#1 reference guide by A B

"Symbolism in Terrorism - Motivation Communication and Behavior" is an extensive and systematic collection of data in relation to semiotics of terrorism.

You will mostly likely find anything you are looking for, such as anti-globalization, suicide terrorism, female terrorism, branding, etc., etc. Jonathan MATUSITZ explains over 40 areas of symbolism, provides case studies and references his sources.

The book has everything except graphic elements, but one can find them by following the references. This book is from the year 2015 and therefore extremely fresh. I am deeply indebted to MATUSITZ for collating this amount of information. If there is one book you should be reading next to "Branding Terror", this should be it. 

terrorism is a modern profession by A B

The little book "Ausbruch der Kunst - Politik und Verbrechen II" includes a 24 page essay by art critic Boris GROYS entitled "Terrorism as Profession".  

GROYS' basic idea is that terrorism is a modern profession similar to web designer or consultant. Put simply and in his own words "without media, there would be no terrorism." GROYS goes back to the "first terrorists" in Russia, namely Boris SAVINKOV to show that one becomes terrorist, because it is "possible" simply by creating opportunities and access. For me personally, GROYS is the master of abstract thinking and reading his views on terrorism from the perspective of art history is refreshing.  

And it is totally applicable. For example, ISIS gets so many supporters from the European Union because it is easy and relatively cheap to travel to Turkey and cross the border to Syria. The opportunity is there or to put it in GROYS words "where career can be made, it will be made". If you want to join Al-Qaeda, how would you do it? Probably to to Pakistan and try to cross the border to Afghanistan. But this is much more expensive, you need a visa, etc. 

One should never underestimate the appeal of religion and afterlife and everything else that might trigger someone to join a terrorist organisation.  But we should also not overestimate it and get caught up in discussions about the definition of terrorism and its connection to religion and so on. If we can keep it simple, why shouldn't we do it. 

This text is in German. You can contact me if you want more information.  


terrorist mindset by A B

"Underground - The Tokyo Gas Attack and the Japanese Psyche" is an extraordinary collection of testimonies by people on both sides of terrorism.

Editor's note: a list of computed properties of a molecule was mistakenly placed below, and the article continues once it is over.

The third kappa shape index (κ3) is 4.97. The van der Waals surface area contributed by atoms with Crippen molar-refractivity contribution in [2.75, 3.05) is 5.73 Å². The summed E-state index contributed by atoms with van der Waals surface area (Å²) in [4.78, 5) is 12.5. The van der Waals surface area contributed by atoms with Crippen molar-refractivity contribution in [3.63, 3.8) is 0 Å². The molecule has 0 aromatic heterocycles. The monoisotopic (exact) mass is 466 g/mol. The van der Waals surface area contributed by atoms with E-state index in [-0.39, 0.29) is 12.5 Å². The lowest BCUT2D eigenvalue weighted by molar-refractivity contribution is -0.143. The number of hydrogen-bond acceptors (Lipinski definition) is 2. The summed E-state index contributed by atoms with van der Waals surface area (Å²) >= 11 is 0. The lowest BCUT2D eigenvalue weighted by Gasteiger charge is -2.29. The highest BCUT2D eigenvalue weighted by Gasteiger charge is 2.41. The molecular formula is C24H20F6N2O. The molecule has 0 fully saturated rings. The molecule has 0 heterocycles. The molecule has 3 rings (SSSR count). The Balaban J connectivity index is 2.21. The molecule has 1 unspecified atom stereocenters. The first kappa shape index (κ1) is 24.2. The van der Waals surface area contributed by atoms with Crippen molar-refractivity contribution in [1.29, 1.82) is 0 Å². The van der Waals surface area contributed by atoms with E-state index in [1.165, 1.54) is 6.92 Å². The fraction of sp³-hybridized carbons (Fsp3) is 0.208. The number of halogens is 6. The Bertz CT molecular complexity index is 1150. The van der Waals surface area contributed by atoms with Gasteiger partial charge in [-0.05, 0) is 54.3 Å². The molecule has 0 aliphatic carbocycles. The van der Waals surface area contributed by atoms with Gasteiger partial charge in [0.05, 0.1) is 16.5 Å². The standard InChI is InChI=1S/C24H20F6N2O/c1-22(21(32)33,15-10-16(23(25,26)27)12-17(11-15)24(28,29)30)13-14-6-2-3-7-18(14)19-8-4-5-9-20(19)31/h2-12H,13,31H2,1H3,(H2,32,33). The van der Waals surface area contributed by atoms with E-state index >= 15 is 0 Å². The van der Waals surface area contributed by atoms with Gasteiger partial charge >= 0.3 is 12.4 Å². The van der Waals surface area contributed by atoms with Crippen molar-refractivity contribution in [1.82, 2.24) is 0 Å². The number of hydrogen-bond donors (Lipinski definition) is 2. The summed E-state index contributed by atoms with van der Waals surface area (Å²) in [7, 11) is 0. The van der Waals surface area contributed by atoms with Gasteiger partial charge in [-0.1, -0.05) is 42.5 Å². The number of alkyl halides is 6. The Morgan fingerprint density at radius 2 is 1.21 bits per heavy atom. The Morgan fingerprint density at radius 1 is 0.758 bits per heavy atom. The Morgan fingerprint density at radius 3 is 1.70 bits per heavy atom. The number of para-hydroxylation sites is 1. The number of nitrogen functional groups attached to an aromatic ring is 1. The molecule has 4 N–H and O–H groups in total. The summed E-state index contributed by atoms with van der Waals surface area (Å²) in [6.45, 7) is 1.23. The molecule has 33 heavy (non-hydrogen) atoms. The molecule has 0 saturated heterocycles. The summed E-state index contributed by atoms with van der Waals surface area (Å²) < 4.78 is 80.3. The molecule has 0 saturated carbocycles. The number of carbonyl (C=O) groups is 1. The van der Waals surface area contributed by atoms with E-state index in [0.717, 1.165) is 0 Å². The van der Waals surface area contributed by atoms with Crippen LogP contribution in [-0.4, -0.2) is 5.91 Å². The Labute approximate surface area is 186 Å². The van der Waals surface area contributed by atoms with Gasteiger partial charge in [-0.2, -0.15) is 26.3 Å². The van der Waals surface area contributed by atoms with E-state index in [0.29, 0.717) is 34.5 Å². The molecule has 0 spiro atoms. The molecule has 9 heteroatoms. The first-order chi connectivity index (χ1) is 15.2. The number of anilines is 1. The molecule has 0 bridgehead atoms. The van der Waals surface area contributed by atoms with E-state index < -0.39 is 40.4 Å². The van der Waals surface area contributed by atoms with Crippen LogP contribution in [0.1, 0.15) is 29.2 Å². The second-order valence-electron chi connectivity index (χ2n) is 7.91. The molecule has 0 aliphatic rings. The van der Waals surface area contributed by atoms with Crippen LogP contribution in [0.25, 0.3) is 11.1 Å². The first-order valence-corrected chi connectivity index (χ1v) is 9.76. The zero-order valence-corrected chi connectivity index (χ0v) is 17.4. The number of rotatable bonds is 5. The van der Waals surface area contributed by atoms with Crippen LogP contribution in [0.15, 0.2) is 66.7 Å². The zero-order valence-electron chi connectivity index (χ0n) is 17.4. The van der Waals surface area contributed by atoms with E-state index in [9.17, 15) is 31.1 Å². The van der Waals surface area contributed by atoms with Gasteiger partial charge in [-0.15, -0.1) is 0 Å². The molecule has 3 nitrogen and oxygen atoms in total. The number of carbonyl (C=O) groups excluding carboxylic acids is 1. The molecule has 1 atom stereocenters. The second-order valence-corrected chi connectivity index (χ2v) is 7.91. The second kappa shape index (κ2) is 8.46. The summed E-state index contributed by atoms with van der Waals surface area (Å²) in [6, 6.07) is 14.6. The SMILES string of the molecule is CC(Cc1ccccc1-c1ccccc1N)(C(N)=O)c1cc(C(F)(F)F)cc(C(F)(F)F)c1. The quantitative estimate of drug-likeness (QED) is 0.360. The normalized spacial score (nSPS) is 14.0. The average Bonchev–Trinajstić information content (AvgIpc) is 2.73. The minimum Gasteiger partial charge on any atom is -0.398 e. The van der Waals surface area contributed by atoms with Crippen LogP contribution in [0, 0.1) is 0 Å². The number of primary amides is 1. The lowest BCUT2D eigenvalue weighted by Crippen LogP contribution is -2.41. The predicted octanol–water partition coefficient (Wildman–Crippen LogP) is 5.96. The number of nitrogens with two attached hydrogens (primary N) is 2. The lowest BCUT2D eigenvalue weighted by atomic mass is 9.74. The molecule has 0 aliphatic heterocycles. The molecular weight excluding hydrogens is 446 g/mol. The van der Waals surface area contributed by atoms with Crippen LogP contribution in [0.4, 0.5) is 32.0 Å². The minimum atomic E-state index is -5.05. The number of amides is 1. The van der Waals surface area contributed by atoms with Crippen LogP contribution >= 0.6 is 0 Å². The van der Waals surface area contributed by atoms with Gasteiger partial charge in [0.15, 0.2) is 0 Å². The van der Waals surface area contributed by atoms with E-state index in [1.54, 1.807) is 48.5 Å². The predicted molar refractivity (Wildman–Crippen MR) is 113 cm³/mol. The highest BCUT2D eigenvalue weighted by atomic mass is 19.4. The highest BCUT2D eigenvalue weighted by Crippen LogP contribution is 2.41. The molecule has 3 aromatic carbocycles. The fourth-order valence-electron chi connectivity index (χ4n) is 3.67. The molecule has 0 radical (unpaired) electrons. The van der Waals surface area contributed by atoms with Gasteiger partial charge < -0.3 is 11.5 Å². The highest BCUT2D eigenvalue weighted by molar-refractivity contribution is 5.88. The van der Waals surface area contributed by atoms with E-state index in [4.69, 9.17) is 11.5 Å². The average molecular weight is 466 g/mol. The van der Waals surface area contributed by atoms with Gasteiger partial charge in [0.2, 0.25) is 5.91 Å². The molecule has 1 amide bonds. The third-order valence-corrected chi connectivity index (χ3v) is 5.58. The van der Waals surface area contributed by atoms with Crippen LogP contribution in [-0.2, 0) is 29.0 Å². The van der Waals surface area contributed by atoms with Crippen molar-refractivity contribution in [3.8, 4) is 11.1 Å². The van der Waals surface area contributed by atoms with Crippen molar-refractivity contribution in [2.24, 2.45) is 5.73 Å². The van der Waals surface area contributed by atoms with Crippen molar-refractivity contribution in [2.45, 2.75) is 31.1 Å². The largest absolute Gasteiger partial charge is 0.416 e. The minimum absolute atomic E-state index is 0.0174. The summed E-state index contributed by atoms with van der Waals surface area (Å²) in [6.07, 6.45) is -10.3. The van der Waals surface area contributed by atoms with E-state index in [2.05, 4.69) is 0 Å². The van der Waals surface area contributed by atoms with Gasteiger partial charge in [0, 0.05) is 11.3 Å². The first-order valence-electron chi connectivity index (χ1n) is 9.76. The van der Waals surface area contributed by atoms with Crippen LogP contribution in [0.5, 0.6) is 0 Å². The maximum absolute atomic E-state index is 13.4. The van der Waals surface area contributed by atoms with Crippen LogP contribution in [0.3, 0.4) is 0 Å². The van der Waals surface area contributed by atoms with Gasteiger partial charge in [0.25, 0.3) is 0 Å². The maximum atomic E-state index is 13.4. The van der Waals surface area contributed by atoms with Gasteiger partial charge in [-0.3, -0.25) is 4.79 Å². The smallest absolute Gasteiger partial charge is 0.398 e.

Against the backdrop of the sarin gas attack on 20 March 1995 in the Tokyo subway, that left (only) 12 people dead, Haruki MURAKAMI interviewed ordinary people that were affected by the attack and members and ex-members of AUM, the perpetrators of the attack. Especially insightful are the eight interviews with (ex-)members of AUM and their reasons to join the "doomsday cult".

Many were bored/disillusioned with life and/or needed a "strong hand" to guide them in life and tell them what to do. As for the ordinary people that were affected by the attack, it is remarkable that almost none of them called AUM a "terrorist organisation" during the interviews. Numerous people decided to ignore AUM altogether as in not watching or reading anything about them in the aftermath of the attack. 

There is much more relevant information in this book and I certainly recommend this impressive essay in witness literature to everyone interested in the "terrorist mindset". You can contact me for more detailed information. 

death as a gift by A B


A seminal work in anthropology, The Gift was originally published in 1923. Marcel MAUSS describes the exchange economy and the morals underlying gift-giving in archaic societies and shows that gift-giving comes with an obligation to return.

This observation is in so far relevant for understanding terrorism as it describes the underlying principles of exchange. Thus, if a suicide bomber is willing to give his life ("for the cause of God") as a gift and his enemy is not, it results in the enemy staying morally indebted to the suicide bomber. And this again plays out in the fighting spirit of the (ir)regular military forces facing each other. 

evolution of the car bomb by A B

BUDA’S WAGON - A Brief History of the Car Bomb” follows the evolution of the car bomb from its first use during the Wall Street bombing in 1920, to modern-day Iraq, stopping for brief stories in the Balkans, Palestine, Northern Ireland and Lebanon.

The book is good because it illustrates that terrorism is more a tactic than it is an ideology. Terrorism after all is a career and the job of a terrorist is to be innovative in the use of weapons. Remarkable is how the author Mike DAVIS exposes the role of various state intelligence agencies in globalizing urban terrorist techniques. 

9/11 as a matter of architectural criticism by A B


ATTA is exceptional, because 9/11 is described as a matter of architectural criticism (and not solely as religious terrorism). It is a fictional biography of the crazy mind Mohamed ATTA, who in 1999 defended a master’s thesis in urban planning that critiqued the introduction of Western-style skyscrapers in Aleppo and called for the return of the “Islamic-Oriental city.” Written in an experimental way, this book is a refreshing demonstration for the need of alternative ways to understand global terrorism. Especially memorable is the part where the author Jarett KOBEK deconstructs the movie “Das Dschungelbuch” as seen through Atta’s eyes.